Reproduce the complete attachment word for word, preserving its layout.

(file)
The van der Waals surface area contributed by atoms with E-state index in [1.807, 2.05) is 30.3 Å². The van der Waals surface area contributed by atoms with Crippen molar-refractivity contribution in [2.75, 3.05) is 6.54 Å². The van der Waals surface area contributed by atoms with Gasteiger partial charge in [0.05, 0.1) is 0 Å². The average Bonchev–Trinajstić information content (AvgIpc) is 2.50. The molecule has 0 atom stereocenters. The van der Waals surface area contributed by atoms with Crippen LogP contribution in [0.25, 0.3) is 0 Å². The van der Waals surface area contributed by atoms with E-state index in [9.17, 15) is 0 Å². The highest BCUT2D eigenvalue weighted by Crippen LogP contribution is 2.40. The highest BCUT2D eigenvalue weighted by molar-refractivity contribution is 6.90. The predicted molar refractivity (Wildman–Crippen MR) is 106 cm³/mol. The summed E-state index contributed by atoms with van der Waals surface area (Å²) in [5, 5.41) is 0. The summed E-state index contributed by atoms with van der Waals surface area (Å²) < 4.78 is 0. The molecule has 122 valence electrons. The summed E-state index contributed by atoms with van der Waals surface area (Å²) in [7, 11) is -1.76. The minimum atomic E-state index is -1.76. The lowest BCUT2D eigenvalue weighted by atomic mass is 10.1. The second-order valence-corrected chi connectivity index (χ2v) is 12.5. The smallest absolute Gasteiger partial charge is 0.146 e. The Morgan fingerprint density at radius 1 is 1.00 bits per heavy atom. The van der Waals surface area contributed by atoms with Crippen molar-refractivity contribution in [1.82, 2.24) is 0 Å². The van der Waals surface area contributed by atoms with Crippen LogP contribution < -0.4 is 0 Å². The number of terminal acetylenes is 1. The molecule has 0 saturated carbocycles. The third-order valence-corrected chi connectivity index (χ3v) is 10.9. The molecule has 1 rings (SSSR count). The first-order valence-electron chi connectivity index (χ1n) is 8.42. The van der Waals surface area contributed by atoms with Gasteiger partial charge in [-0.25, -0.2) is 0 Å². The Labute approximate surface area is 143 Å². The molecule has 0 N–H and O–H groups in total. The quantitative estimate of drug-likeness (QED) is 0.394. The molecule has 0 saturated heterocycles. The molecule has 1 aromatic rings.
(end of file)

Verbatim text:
The van der Waals surface area contributed by atoms with E-state index in [1.807, 2.05) is 30.3 Å². The van der Waals surface area contributed by atoms with Crippen molar-refractivity contribution in [2.75, 3.05) is 6.54 Å². The van der Waals surface area contributed by atoms with Gasteiger partial charge in [0.05, 0.1) is 0 Å². The average Bonchev–Trinajstić information content (AvgIpc) is 2.50. The molecule has 0 atom stereocenters. The van der Waals surface area contributed by atoms with Crippen LogP contribution in [0.25, 0.3) is 0 Å². The van der Waals surface area contributed by atoms with E-state index in [9.17, 15) is 0 Å². The highest BCUT2D eigenvalue weighted by Crippen LogP contribution is 2.40. The highest BCUT2D eigenvalue weighted by molar-refractivity contribution is 6.90. The predicted molar refractivity (Wildman–Crippen MR) is 106 cm³/mol. The summed E-state index contributed by atoms with van der Waals surface area (Å²) in [5, 5.41) is 0. The summed E-state index contributed by atoms with van der Waals surface area (Å²) < 4.78 is 0. The molecule has 122 valence electrons. The summed E-state index contributed by atoms with van der Waals surface area (Å²) in [7, 11) is -1.76. The minimum atomic E-state index is -1.76. The lowest BCUT2D eigenvalue weighted by atomic mass is 10.1. The second-order valence-corrected chi connectivity index (χ2v) is 12.5. The smallest absolute Gasteiger partial charge is 0.146 e. The Morgan fingerprint density at radius 1 is 1.00 bits per heavy atom. The van der Waals surface area contributed by atoms with Crippen molar-refractivity contribution in [1.82, 2.24) is 0 Å². The van der Waals surface area contributed by atoms with Crippen LogP contribution < -0.4 is 0 Å². The number of terminal acetylenes is 1. The molecule has 0 saturated carbocycles. The third-order valence-corrected chi connectivity index (χ3v) is 10.9. The molecule has 1 rings (SSSR count). The first-order valence-electron chi connectivity index (χ1n) is 8.42. The van der Waals surface area contributed by atoms with Gasteiger partial charge in [-0.25, -0.2) is 0 Å². The Labute approximate surface area is 143 Å². The molecule has 0 N–H and O–H groups in total. The quantitative estimate of drug-likeness (QED) is 0.394. The molecule has 0 saturated heterocycles. The molecule has 1 aromatic rings.